## Group Sequential Methods with Applications to Clinical TrialsGroup sequential methods answer the needs of clinical trial monitoring committees who must assess the data available at an interim analysis. These interim results may provide grounds for terminating the study-effectively reducing costs-or may benefit the general patient population by allowing early dissemination of its findings. Group sequential methods provide a means to balance the ethical and financial advantages of stopping a study early against the risk of an incorrect conclusion. Group Sequential Methods with Applications to Clinical Trials describes group sequential stopping rules designed to reduce average study length and control Type I and II error probabilities. The authors present one-sided and two-sided tests, introduce several families of group sequential tests, and explain how to choose the most appropriate test and interim analysis schedule. Their topics include placebo-controlled randomized trials, bio-equivalence testing, crossover and longitudinal studies, and linear and generalized linear models. Research in group sequential analysis has progressed rapidly over the past 20 years. Group Sequential Methods with Applications to Clinical Trials surveys and extends current methods for planning and conducting interim analyses. It provides straightforward descriptions of group sequential hypothesis tests in a form suited for direct application to a wide variety of clinical trials. Medical statisticians engaged in any investigations planned with interim analyses will find this book a useful and important tool. |

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### Innhold

Introduction | xix |

12 Why Sequential Methods | 1 |

13 A Short History of Sequential and Group Sequential Methods | 3 |

14 Some Examples | 9 |

A Roadmap | 13 |

16 Bibliography and Notes | 16 |

TwoSided Tests Introduction | 19 |

23 Group Sequential Tests | 21 |

General Group Sequential Distribution Theory | 219 |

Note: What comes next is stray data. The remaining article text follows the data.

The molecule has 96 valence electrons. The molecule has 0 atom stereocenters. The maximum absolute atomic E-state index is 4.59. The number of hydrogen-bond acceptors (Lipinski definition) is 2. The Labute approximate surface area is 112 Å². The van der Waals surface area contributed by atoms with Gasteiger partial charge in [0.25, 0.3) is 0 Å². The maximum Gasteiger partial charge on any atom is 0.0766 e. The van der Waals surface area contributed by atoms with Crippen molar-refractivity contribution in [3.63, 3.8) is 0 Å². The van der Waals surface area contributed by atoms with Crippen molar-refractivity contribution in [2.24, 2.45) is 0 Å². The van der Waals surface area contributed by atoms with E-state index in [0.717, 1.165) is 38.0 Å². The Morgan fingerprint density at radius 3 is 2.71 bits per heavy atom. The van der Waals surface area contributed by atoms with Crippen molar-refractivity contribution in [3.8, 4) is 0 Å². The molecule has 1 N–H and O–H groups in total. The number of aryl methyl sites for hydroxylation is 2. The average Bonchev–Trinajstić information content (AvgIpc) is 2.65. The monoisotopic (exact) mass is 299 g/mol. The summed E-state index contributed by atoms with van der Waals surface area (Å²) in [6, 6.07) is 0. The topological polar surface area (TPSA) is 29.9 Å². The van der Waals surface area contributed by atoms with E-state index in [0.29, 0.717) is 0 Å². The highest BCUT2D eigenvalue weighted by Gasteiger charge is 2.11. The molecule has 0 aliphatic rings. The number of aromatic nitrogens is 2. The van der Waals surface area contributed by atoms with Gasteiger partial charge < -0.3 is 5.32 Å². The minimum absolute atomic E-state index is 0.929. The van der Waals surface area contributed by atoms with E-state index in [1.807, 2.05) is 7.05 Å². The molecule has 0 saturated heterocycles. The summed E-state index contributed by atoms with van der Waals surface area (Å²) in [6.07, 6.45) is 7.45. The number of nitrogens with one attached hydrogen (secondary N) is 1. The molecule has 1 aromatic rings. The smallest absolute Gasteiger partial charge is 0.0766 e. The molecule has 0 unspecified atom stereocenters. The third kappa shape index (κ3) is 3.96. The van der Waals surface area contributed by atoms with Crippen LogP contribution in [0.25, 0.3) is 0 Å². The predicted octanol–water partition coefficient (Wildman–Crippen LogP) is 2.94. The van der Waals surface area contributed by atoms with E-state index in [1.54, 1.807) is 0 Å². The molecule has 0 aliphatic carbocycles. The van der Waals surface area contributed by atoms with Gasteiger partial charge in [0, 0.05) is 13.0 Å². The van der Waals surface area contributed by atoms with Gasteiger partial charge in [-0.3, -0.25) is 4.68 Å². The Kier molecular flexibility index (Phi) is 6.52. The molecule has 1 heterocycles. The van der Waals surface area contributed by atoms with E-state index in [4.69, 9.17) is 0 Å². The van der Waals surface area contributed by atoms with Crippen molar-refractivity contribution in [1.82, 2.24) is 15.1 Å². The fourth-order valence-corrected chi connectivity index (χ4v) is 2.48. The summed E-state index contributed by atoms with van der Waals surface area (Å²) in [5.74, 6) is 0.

113 Normal Linear Models | 220 |

Group Sequential rTests | 222 |

An Exact OneSample Group Sequential tTest | 224 |

Generalized Linear Models | 226 |

117 Bibliography and Notes | 230 |

Binary Data | 233 |

122 Two Bernoulli Probabilities | 242 |

24 Pococks Test | 22 |

25 OBrien Flemings Test | 27 |

26 Properties of Pocock and OBrien Fleming Tests | 29 |

27 Other Tests | 37 |

28 Conclusions | 45 |

TwoSided Tests General Applications | 47 |

32 Applying the Tests with Equal Group Sizes | 51 |

33 Applying the Tests with Unequal Increments in Information | 55 |

34 Normal Linear Models | 60 |

35 Other Parametric Models | 68 |

Group Sequential Tests for Proportions | 72 |

37 The Group Sequential LogRank Test for Survival Data | 75 |

38 Group Sequential rTests | 77 |

OneSided Tests | 85 |

42 The Power Family of OneSided Group Sequential Tests | 87 |

43 Adapting Power Family Tests to Unequal Increments in Information | 94 |

44 Group Sequential OneSided tTests | 97 |

45 Whiteheads Triangular Test | 103 |

TwoSided Tests with Early Stopping Under the Null Hypothesis | 109 |

52 The Power Family of TwoSided Inner Wedge Tests | 110 |

53 Whiteheads Double Triangular Test | 121 |

Equivalence Tests | 127 |

A OneSided Test for Proportions | 139 |

65 Bibliography and Notes | 141 |

Flexible Monitoring The Error Spending Approach | 143 |

72 TwoSided Tests | 144 |

73 OneSided Tests | 159 |

74 Data Dependent Timing of Analyses | 164 |

75 Computations for Error Spending Tests | 167 |

Analysis Following a Sequential Test | 169 |

83 Point Estimation | 173 |

84 Pvalues | 177 |

85 Confidence Intervals | 179 |